Levine filled out an OSC complaint form in November 2003, including a letter from the witness. A year later, without any investigation, the case was judged to have no merit and closed.
"That was appalling," says one former OSC investigator who has seen both the Levine complaint and the OSC’s response. "That is a no-brainer, that should be investigated."
Not, apparently, according to Bloch, who has publicly indicated that he believes the OSC’s statute covers discrimination based on off-duty sexual conduct, not on sexual orientation per se. In other words, according to Bloch, discrimination against an employee for having same-sex relationships can be investigated by the OSC, but discrimination against an employee simply for being homosexual cannot, because that is not conduct. This tortured reading of the statute is contrary to White House and OSC interpretation dating to the Reagan administration.
During Bloch’s confirmation process in the fall of 2003, senators suspicious of his beliefs asked him directly about his interpretation. Bloch’s answers were vague. Senator Daniel Akaka submitted a series of written follow-up questions to get Bloch to clarify. His four-page response to Akaka talked around the question. For instance, asked directly whether he agrees that the statute covers sexual orientation, Bloch wrote: "I will not fail to enforce if a claim of sexual orientation discrimination comes to my office that shows through the evidence that the statute has been violated." Faced with this mumbo-jumbo, Senator Carl Levin submitted yet another follow-up, which Bloch again managed to answer without answering.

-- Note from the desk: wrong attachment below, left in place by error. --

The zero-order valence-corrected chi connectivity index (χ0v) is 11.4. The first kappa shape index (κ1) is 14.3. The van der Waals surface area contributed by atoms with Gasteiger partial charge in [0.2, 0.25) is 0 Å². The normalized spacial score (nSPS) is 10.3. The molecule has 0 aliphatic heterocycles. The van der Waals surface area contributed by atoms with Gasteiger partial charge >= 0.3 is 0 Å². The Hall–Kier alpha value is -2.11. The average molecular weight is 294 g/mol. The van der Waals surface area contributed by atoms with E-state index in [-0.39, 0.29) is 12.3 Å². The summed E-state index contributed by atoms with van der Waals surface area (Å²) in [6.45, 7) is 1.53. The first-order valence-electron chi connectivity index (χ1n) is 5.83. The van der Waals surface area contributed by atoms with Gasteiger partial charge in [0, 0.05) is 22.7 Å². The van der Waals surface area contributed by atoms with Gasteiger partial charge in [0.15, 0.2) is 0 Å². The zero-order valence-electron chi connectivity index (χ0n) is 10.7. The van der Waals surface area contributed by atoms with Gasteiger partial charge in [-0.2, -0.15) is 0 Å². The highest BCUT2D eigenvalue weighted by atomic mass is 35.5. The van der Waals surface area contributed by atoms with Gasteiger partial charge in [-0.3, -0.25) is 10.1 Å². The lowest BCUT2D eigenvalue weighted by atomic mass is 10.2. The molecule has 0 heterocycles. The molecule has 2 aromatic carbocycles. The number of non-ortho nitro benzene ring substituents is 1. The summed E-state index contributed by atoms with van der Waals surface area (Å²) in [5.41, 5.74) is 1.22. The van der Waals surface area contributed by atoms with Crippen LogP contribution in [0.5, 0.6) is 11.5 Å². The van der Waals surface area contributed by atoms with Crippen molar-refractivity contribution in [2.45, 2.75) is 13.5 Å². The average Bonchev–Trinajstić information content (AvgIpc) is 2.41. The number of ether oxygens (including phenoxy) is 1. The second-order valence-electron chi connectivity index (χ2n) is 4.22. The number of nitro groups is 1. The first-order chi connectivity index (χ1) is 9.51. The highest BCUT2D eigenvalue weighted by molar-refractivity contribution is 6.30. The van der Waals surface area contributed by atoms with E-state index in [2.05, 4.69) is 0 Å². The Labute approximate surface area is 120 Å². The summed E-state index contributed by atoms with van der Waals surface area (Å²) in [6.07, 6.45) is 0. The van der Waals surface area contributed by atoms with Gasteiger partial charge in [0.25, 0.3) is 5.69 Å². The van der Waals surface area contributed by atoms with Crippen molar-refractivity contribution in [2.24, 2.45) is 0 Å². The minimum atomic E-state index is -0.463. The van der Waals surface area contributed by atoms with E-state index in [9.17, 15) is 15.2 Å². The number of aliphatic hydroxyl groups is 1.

Bloch was playing possum to get confirmed. In February 2004, a month after taking office, he began a "legal review" to determine whether the statute covers sexual-orientation discrimination. At the same time, Bloch ordered all references to sexual-orientation discrimination scrubbed from the OSC Web site, including materials designed to educate employers and employees about the law.
His actions got leaked, embarrassing the White House, which announced in March that the Bush administration believes that the OSC covers sexual orientation. The day after that declaration, Bloch announced via press release that his legal-review project was complete, and that sexual-orientation discrimination cases would be pursued.
But not really. One year later, none of the material taken down from the Web site has been put back. Even the office’s official complaint form, newly revised as of February, does not mention sexual orientation. More importantly, not one sexual-orientation-discrimination case has been acted upon under Bloch’s tenure.
In fact, Bloch has removed those cases from the normal review process. All other personnel-practice allegations go to a Complaints Examining Unit, and then, if found to have merit, to the Investigation and Prosecution Division. According to insiders, under Bloch, sexual-orientation cases must be sent directly to OSC attorney adviser James McVay, a political appointee of Bloch’s. This is a highly unusual, perhaps unique policy, which has placed all sexual-orientation discrimination cases — like Levine’s — beyond scrutiny, and into the hands of McVay, a former Marine drill sergeant and insurance attorney with no experience in employment law, whistleblower law, or federal-sector work.page 1 page 2 page 3
Issue Date: May 6 - 12, 2005